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Trump may run in 2024. It could be so. Getting awkward.

Written by Jeremy W. Peters

With All the Subtlety of a Bullhorn, Former President Donald Trump Has Been indicated that he plans to run for office again in 2024.

And Republicans are still treating him the same way he displayed while in the White House as they wait to see if he makes his move.

On Saturday afternoon, Trump heads to Iowa for a rally at the state fairgrounds, a perennial stop on the presidential campaign circuit. He will be joined by many of the state’s top Republicans, including Gov. Kim Reynolds, Sen. Charles E. Grassley and Iowa Republican Party Chairman Jeff Kaufman—a testament to the former president’s enduring dominance.

Trump’s reluctance to take the spotlight has cast doubt on the political future of a whole bunch of Republican politicians, who have suggested they might want to run for president someday. And while they – like the rest of the country – can’t be sure what the notoriously fickle former president can do, some of them are trying to stake their claims as leaders in the party.

This requires a good deal on their part. And this week it got a little weird for the two of them.

The first former Vice President was Mike Pence, whose Refusal to interfere in the counting of electoral votes Trump deeply angered on January 6 and helped intensify Deadly attack on the Capitol that day. Pence gave an interview to Fox News’ Sean Hannity this week and at times sounded an awful lot like the man who aspires to be president.

He attacked President Joe Biden for withdrawing US forces from Afghanistan. He also criticized the president’s approach to domestic affairs – for “lecturing the American people about the vaccine mandate” and Pence before Congress promoting a “massive, big government, socialist bill” Will widen the safety net and solve problems like climate. Change.

But when Hannity spoke out on the subject of Pence’s supposedly poor relationship with Trump, the former vice president accused the news media of blowing the January 6 events out of proportion, calling it “in a day” at one point. referred to as alleged. January.”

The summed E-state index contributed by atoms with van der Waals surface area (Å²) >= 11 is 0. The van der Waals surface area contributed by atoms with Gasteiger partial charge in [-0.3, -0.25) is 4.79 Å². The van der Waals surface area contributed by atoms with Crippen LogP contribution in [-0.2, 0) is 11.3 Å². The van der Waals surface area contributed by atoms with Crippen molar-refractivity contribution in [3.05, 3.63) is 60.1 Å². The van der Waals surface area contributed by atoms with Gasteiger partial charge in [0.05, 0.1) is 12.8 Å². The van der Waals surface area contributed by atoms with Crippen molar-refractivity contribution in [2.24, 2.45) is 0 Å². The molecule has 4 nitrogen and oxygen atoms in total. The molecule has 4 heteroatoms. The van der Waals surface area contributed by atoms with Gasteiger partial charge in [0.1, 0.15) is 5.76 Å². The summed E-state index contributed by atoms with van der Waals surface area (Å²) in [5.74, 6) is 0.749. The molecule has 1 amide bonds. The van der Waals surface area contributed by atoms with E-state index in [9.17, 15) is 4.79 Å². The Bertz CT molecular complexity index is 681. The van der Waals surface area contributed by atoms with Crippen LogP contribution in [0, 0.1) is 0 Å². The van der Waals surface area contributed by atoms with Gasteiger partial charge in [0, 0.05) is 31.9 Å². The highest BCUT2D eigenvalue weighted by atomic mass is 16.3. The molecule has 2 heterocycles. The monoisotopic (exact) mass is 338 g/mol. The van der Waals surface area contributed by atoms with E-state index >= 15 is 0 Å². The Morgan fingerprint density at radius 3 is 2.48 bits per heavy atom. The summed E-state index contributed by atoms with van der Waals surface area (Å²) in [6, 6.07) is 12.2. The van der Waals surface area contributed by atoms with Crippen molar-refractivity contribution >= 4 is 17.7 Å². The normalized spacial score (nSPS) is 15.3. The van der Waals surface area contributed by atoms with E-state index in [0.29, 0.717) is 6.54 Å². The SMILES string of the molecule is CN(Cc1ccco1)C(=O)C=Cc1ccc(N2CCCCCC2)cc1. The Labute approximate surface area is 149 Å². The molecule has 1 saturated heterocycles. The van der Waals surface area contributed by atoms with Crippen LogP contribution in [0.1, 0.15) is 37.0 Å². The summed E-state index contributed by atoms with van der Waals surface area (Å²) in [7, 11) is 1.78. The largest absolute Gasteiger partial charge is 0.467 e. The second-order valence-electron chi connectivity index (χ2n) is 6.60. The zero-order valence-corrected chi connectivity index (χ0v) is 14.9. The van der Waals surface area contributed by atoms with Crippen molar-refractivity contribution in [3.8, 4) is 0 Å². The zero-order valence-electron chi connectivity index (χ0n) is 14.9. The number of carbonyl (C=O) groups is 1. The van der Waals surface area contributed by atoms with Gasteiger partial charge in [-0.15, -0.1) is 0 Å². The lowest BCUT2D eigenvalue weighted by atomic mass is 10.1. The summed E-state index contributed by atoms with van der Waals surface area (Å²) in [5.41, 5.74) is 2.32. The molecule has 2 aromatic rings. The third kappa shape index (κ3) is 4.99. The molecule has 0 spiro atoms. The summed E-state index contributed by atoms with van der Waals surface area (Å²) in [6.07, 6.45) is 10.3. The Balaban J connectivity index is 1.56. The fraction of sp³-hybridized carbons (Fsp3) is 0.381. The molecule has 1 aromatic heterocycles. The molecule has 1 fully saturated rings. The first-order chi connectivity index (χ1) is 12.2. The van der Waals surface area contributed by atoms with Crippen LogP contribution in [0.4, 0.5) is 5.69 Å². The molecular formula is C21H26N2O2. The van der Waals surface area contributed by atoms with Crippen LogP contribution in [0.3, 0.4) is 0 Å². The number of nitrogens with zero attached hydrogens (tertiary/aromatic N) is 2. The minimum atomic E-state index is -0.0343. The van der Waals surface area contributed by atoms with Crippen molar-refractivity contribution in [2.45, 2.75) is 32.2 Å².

Former US Vice President Mike Pence (File photo via AP)

“They want to use that day to try and undermine the character and intentions of the 74 million Americans who believe we can be strong and prosperous again and support our administration,” Pence said.

He did not address the fact that several rioters in the Capitol called for him to be hanged during the attack, demanding that he be hanged for not fulfilling Trump’s wishes. And Hannity didn’t bring it up.

Then there was a speech by Nikki Haley, another former Trump administration official, whose relationship with Trump has soured as she declared herself “disgusted” with him after January 6 and predicted that she would be “disgusted of any kind”. will lose political viability.”

But Haley, who served as governor of South Carolina and ambassador to the United Nations, praised Trump in an appearance at the Ronald Reagan Presidential Library in Simi Valley, California. He criticized Trump’s political opponents for accusing him of being compromised by the Russians, and said Biden’s posture toward Russia was comparatively weak.

Nikki Haley, former US envoy to the United Nations. (file)

Separately, in an interview with The Wall Street Journal this week, she praised Trump’s ability to “elect strong people” and stressed, “I don’t want us to go back to the days before Trump. “

At the moment, it doesn’t seem like an option for Haley or anyone else who wants a bright future in the Republican Party. Trump continued to attack Republicans who broke up with him after January 6 and supported his impeachment, such as Representative Liz Cheney of Wyoming.

His first rally since the day of the Capitol riot was outside Cleveland in June. He supported a local Republican who was challenging Representative Anthony Gonzalez in the following year’s primary election. Gonzalez, one of 10 House Republicans who voted to impeach Trump for his role in instigating the riot, announced last month that he was leaving Congress instead of staying to face his Trump-approved challenger. .

 

Polls conducted during the year showed that Trump remains the overwhelming favorite for Republican voters, suggesting that he would be difficult to beat in the primary if he actually ran. Although his popularity declined somewhat shortly after January 6, most Republicans seem to have moved on. A Pew Research Center poll released Wednesday found that two-thirds of Republicans say Trump should remain a prominent national figure, a 10 percentage point increase from January. Forty percent of Republican or Republican-leaning voters want him to run again.

Pew polls also found little tolerance for dissent. When asked whether his party should accept politicians who openly criticize Trump, 63% said no.

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